Jaume Plensa’s “Crown Fountain”, commissioned for Chicago’s Millennium Park, consists of two monolithic structures (50’) situated on either side of a black granite reflecting pool. Faces appear on LED curtains within and gaze out soulfully across the pool at one another, then close their eyes and pucker their lips as a stream of ‘real’ water spurts in an arc from their ‘virtual’ mouths. At this cue a crowd of children run beneath the water and squeal with glee. The flow ebbs, the faces open their eyes, smile, and disappear ...replaced by another randomly selected video portrait from the 1,000-odd clips in the database. Subjects were not informed of the nature of the piece when recorded. To get the ‘spouting’ gesture, they were prompted to “blow a kiss”.
All very lovey-dovey.
Yet, at my first viewing I couldn’t quell the feeling there was something odd going on: all these parents watching, unperturbed as two strangers, evidently engaged in some form of intercourse -spiritual or otherwise- were spitting on their children. Albeit implicit metaphoric-type spit. It occurred to me there must be such a thing as a spit fetish.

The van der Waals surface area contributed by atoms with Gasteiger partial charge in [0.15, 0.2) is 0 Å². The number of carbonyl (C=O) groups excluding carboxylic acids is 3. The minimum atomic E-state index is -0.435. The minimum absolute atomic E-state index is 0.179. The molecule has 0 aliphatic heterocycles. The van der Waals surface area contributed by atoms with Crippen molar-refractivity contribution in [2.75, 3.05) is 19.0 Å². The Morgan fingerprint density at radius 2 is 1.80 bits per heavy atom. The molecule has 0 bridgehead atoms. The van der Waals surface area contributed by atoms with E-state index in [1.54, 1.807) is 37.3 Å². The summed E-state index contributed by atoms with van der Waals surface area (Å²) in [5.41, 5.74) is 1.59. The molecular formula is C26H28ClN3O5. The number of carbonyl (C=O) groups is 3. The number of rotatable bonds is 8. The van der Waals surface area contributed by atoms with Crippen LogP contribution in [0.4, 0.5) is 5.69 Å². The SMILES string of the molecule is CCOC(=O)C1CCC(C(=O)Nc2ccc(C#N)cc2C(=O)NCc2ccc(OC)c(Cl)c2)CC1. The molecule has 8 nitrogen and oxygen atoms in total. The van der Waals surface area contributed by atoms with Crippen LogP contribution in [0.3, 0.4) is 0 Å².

This cognitive dissonance returns whenever I consider the problematic of ‘public art’ --especially public art that attempts to combine the monumental with the ‘interactive’ and ludic. Essentially, hybridizing these two impulses involves manipulating the public in a way that produces meaning beyond their own immediate interaction -the quasi-transcendent meaning that arises for the passive observer -or the prurient onlooker -the sort that looks good in catalogs: the Spectacular, which lies on a continuum with the pornographic. All the more problematic given the ‘civic’ context of a city park.
Whether Crown Fountain “works” as public art is an open question. In some ways, I’m delighted by how effectively it sets up an amusingly subversive scenario. Yet, I can’t quite get over my unease as the little kids squeal in delight, knowing that, like the double entendre’s in cartoons that are there “for the parents”, they don’t know quite “get it”. In this case, it’s not clear that the parents do either.